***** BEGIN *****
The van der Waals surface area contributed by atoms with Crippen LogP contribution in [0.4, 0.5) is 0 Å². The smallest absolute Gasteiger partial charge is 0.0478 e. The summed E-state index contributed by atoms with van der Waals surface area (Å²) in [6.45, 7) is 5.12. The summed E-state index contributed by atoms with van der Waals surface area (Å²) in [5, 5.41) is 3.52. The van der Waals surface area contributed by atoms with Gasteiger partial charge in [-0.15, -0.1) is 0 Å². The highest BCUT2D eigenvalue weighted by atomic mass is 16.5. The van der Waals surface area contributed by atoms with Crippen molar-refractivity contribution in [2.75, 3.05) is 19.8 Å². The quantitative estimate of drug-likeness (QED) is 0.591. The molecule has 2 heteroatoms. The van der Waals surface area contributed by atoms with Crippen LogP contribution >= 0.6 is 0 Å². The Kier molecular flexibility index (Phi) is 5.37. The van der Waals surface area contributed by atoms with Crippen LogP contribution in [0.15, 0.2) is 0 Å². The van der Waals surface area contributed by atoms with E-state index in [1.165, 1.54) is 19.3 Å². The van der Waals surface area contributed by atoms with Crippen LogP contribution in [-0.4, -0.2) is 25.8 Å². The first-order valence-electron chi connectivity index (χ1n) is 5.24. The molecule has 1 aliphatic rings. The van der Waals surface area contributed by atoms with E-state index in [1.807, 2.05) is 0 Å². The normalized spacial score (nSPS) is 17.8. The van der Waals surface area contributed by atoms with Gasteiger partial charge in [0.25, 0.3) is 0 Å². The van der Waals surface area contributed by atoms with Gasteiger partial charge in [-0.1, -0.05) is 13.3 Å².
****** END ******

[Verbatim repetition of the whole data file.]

The van der Waals surface area contributed by atoms with Crippen LogP contribution in [0.4, 0.5) is 0 Å². The smallest absolute Gasteiger partial charge is 0.0478 e. The summed E-state index contributed by atoms with van der Waals surface area (Å²) in [6.45, 7) is 5.12. The summed E-state index contributed by atoms with van der Waals surface area (Å²) in [5, 5.41) is 3.52. The van der Waals surface area contributed by atoms with Gasteiger partial charge in [-0.15, -0.1) is 0 Å². The highest BCUT2D eigenvalue weighted by atomic mass is 16.5. The van der Waals surface area contributed by atoms with Crippen molar-refractivity contribution in [2.75, 3.05) is 19.8 Å². The quantitative estimate of drug-likeness (QED) is 0.591. The molecule has 2 heteroatoms. The van der Waals surface area contributed by atoms with Crippen LogP contribution >= 0.6 is 0 Å². The Kier molecular flexibility index (Phi) is 5.37. The van der Waals surface area contributed by atoms with Crippen LogP contribution in [0.15, 0.2) is 0 Å². The van der Waals surface area contributed by atoms with E-state index in [1.165, 1.54) is 19.3 Å². The van der Waals surface area contributed by atoms with Crippen LogP contribution in [-0.4, -0.2) is 25.8 Å². The first-order valence-electron chi connectivity index (χ1n) is 5.24. The molecule has 1 aliphatic rings. The van der Waals surface area contributed by atoms with E-state index in [1.807, 2.05) is 0 Å². The normalized spacial score (nSPS) is 17.8. The van der Waals surface area contributed by atoms with Gasteiger partial charge in [0.25, 0.3) is 0 Å². The van der Waals surface area contributed by atoms with Gasteiger partial charge in [-0.1, -0.05) is 13.3 Å².